Research by Eckstein and his team indicates that scale influences perception in intriguing ways. Eckstein, Koehler, Welbourne, and Akbas found that “Humans often miss giant targets [things they’re looking for] during visual search. . . . Missing giant targets is a functional brain strategy to discount distractors. . . . humans often miss targets when their size is inconsistent with the rest of the scene, even when the targets were made larger and more salient and observers fixated the target.” This study again links expectations to perceptions and its findings should influence the scale of items presented to users. In the Eckstein study, if test objects were present, they were included at appropriate scale or at 4 times the scale that would be expected and the oversized objects were missed 13% more often than those of usual size.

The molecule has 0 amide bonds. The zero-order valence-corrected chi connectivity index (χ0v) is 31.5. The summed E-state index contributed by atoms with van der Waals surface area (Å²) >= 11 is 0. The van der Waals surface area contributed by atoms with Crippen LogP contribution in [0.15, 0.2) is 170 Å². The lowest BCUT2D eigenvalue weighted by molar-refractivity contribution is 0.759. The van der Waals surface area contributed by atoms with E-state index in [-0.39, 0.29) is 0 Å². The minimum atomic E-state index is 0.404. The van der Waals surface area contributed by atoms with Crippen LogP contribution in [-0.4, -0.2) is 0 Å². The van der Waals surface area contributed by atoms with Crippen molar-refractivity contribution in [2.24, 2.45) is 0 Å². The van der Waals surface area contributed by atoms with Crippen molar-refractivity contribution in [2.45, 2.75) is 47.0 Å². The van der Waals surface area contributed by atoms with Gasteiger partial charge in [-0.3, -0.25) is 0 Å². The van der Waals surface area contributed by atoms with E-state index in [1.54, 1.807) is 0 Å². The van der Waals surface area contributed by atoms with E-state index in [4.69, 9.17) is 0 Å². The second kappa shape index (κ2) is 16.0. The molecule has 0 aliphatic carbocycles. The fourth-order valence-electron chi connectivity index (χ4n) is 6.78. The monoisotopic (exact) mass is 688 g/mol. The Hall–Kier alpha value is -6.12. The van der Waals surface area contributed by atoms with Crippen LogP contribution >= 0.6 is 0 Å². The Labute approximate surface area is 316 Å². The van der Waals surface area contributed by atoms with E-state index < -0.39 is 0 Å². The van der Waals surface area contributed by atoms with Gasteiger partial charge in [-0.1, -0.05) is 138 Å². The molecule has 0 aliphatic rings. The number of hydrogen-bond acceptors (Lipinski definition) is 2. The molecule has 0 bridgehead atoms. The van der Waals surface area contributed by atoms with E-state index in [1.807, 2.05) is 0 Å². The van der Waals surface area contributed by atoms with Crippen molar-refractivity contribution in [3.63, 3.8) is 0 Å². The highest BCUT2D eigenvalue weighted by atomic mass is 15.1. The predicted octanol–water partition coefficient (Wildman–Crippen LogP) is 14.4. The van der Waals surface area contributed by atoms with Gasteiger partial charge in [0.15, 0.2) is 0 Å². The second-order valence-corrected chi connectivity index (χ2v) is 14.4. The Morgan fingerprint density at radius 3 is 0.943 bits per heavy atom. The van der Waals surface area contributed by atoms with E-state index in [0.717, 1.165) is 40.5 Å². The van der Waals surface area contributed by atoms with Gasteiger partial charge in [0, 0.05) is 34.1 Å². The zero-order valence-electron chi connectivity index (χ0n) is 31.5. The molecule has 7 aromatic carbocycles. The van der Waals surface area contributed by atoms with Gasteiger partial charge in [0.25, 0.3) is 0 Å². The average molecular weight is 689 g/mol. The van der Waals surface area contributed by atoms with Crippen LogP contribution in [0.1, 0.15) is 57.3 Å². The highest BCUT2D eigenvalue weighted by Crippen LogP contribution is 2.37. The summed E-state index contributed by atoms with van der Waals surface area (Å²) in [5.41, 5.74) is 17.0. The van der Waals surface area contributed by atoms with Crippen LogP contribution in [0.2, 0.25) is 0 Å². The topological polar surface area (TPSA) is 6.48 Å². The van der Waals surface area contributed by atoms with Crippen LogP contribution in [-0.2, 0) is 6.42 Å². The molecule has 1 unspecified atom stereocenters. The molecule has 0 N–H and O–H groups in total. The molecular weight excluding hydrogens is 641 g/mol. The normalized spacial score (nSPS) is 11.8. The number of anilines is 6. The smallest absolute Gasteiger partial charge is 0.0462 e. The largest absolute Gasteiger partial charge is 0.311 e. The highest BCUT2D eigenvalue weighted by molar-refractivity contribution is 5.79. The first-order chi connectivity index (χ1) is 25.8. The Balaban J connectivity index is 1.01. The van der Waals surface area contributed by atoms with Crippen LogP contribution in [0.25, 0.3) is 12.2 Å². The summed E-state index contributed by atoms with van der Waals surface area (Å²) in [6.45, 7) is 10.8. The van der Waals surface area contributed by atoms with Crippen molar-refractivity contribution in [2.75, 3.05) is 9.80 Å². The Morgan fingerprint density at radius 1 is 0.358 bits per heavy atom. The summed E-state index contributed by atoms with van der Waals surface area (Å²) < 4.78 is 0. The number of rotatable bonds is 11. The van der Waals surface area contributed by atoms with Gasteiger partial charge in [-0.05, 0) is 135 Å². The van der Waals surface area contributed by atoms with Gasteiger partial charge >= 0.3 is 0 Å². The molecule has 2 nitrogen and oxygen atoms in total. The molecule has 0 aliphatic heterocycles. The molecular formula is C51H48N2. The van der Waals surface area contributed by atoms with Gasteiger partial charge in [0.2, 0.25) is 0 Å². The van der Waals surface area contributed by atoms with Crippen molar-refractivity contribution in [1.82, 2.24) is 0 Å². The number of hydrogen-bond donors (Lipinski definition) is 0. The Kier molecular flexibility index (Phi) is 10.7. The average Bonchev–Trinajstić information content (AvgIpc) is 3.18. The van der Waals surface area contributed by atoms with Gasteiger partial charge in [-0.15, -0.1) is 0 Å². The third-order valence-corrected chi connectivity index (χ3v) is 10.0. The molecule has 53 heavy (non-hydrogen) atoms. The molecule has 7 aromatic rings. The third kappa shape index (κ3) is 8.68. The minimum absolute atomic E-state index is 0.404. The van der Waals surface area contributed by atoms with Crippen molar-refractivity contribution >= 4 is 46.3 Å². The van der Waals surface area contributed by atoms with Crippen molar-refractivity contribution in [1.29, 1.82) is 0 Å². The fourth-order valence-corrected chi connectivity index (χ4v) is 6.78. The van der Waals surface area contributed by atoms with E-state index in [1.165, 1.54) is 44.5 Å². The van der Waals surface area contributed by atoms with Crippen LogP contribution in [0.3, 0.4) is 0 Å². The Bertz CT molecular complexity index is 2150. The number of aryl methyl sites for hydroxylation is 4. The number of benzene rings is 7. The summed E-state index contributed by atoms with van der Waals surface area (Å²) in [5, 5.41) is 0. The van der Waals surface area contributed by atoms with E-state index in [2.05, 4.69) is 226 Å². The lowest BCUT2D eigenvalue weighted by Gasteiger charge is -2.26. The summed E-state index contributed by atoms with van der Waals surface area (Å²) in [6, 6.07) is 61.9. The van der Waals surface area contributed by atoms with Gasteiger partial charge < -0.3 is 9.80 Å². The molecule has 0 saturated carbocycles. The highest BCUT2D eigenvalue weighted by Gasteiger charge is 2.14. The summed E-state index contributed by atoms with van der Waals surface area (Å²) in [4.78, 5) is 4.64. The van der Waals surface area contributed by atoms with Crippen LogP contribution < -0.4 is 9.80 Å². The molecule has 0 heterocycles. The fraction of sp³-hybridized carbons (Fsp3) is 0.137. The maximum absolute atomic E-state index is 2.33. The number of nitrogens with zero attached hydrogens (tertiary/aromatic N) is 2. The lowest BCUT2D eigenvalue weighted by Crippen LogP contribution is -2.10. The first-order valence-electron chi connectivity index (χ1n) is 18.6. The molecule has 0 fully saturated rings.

Miguel Eckstein, Kathryn Koehler, Lauren Welbourne, and Emre Akbas. 2017. “Humans, But Not Deep Neural Networks, Often Miss Giant Targets in Scenes.” Current Biology, vol. 27, no. 18, pp. 2827-2832.